• Rule 4: Investment: An entrepreneur must secure at least the full amount of funding he requested for at the beginning, either that or he leaves the den empty handed. If a lion has offered a less amount, he can try to convince the other lions to co-invest in his business. Notwithstanding, securing a higher investment than he originally pitched for is allowed.
  • Rule:5 Multi Lion investment: Each individual lion can invest as much (or little) as they want in a business, the entrepreneur has the responsibility to sway the remaining Lions to make an investment offer in his venture.
  • Rule 6: Refusing investment: An entrepreneur may refuse an offer if they are not convinced either a Lion is the right choice for their business or the deal is not favorable.
  • Rule 7: The deal: Both parties involved are to see that a deal goes through based on their integrity. However, if they cannot reach a mutual agreement after subsequent meetings then, neither party is obligated to carry it on. 
  • Rule 8: The advocate: Each entrepreneur is allowed to have an advocate who must be duly informed about the business and preferably, directly involved in the business, with him in the den. An advocate will help in answering some questions from the Lions. They must be pre-approved, screened and must go through some personal checks as the entrepreneur.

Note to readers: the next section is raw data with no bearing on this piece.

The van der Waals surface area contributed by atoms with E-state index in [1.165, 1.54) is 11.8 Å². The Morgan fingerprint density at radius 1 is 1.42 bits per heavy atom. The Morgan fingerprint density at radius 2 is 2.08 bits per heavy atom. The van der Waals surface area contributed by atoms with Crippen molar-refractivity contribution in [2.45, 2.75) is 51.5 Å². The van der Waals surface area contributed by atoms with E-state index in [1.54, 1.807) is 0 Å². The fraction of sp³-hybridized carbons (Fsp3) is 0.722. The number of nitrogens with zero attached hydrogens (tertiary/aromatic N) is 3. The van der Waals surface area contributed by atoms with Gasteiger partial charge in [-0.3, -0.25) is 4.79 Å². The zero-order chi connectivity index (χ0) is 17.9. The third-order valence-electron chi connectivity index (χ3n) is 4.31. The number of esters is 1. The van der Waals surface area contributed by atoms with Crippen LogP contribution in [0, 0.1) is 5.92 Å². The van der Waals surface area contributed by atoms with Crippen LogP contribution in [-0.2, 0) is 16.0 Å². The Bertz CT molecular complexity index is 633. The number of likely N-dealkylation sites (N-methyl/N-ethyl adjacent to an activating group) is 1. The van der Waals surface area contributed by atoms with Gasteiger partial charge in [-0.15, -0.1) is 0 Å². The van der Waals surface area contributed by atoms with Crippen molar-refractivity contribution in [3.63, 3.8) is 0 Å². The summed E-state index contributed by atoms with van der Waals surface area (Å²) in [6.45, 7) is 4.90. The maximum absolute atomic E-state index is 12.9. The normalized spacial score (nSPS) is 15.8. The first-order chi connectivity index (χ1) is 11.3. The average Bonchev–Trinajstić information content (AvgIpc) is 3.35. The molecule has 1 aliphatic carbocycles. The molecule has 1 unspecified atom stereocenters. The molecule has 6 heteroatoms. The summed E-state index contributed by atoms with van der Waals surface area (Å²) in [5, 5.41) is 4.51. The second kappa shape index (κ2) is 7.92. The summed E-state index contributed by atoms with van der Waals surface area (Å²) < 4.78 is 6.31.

You can check the official website at .ultima.ng

3. Business grant

Applying for a business grant:

  • Tony Elumelu Foundation (TEF) entrepreneurship program: This is the leading philanthropic institution that seeks to train and empower African entrepreneurs with Business ideas and young owners of businesses under 5 years. Aside granting seed funding, the programme also provides mentoring and business management training. Visit www.TEFconnect.net to apply.
  • YouWin Connect Nigeria: Youwin stands for Youth enterprise with innovation in Nigeria. It is a federal government of NiNigeria’s initiative to help youths with viable business ideas and plans grow their startups and to provide funding opportunities for those who already have established businesses.

YouWin application requirements

  • Age: Applicant must be within 20 and 45 years of age.
  • Nationality: Must be a Nigerian by birth.
  • Business location: Business must be located in Nigeria.
  • Business plan: Viable business plan that is capable of providing jobs to Nigerians.
  • Applicants must have a valid means of identification.

Check out their official portal at youwin.org.ng for more information on how to apply.